Britain is in the grip of a divisive war on terror. The government is forcing through new emergency powers to imprison suspected terrorists without trial. Dissent is spilling on to the streets, where popular opposition to the war is suppressed with violence. Secret intelligence sources whisper of a vast international terror conspiracy. The year is 1798, and Colonel Edward Marcus Despard is shortly to become the last man sentenced to be hung, drawn and quartered for high treason.
Despard’s execution was the climax of an extraordinary life. He had served as a soldier in Jamaica, and fought alongside savage Miskito Indians – and a young Horatio Nelson – in one of the most hellish jungle campaigns in the history of warfare. Rewarded with command of the British settlement of Belize, he had married a black woman and staked his reputation on giving the same rights to freed slaves as to white settlers. Summoned back to London to explain himself, and finding his career put on hold, he joined the revolutionary underground.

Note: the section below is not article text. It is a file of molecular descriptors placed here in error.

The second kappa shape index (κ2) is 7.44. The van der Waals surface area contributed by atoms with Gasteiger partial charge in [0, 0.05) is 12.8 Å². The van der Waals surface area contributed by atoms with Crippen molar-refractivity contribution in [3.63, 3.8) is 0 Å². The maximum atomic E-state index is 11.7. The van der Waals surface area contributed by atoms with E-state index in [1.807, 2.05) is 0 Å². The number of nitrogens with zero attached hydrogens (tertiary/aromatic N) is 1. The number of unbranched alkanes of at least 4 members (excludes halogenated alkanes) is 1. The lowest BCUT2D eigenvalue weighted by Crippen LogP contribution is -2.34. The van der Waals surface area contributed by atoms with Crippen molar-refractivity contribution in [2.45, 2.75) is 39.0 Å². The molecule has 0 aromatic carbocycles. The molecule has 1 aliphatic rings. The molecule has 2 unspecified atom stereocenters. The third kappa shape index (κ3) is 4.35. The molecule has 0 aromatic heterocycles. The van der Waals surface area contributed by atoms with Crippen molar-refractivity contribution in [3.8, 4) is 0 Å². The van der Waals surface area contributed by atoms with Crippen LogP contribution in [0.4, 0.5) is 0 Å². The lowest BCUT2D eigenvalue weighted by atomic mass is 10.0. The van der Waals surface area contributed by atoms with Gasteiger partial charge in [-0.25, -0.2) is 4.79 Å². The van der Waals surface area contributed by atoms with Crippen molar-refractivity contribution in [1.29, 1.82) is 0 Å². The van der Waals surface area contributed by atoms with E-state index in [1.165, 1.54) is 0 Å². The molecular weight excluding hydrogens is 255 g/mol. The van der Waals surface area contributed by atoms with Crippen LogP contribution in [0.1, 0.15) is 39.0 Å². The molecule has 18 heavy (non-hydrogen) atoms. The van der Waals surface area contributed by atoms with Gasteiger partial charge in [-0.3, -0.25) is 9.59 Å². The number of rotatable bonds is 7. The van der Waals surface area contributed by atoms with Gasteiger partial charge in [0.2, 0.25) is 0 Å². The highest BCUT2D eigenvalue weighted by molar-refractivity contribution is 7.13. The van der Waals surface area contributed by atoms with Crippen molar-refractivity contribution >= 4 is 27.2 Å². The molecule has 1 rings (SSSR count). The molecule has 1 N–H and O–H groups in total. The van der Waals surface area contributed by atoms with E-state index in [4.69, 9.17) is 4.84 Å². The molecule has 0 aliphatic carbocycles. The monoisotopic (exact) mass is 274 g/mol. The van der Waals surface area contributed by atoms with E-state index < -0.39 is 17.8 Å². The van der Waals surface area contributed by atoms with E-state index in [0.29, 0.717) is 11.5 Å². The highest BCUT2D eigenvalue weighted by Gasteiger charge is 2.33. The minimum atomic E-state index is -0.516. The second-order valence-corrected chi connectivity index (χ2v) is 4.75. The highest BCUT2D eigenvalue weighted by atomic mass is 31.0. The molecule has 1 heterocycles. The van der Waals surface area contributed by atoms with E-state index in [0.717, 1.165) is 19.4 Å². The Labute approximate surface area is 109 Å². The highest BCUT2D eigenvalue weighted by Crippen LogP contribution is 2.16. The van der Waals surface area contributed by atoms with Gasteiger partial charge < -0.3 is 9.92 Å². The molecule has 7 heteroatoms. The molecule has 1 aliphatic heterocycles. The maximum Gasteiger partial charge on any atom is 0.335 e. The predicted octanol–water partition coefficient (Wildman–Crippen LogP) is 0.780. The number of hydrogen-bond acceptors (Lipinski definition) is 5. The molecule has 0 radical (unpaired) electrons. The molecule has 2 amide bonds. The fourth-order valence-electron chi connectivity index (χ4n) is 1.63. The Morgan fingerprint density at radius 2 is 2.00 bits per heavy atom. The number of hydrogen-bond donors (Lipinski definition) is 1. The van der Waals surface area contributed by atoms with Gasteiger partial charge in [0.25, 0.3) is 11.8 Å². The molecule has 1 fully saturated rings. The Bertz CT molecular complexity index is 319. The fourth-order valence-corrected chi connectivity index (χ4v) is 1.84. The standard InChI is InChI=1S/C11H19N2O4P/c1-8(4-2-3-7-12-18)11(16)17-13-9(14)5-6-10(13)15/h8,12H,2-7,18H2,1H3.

The Unfortunate Colonel Despard moves from high adventure on the Spanish Main to the political tumult of the London underworld in the 1790s, when many believed that, as in America and France, the old elite were on the verge of collapse. Despard’s personal drama unfolds against a background of voodoo slave revolts and naval mutinies, the French Revolution and the Irish Rebellion, the democratic ideals of Tom Paine and the ruthless political clampdown of William Pitt’s ‘Reign of Terror’. Despard’s contested fate was the sensational climax to a British revolution that never happened, but it also presaged the birth of modern democracy.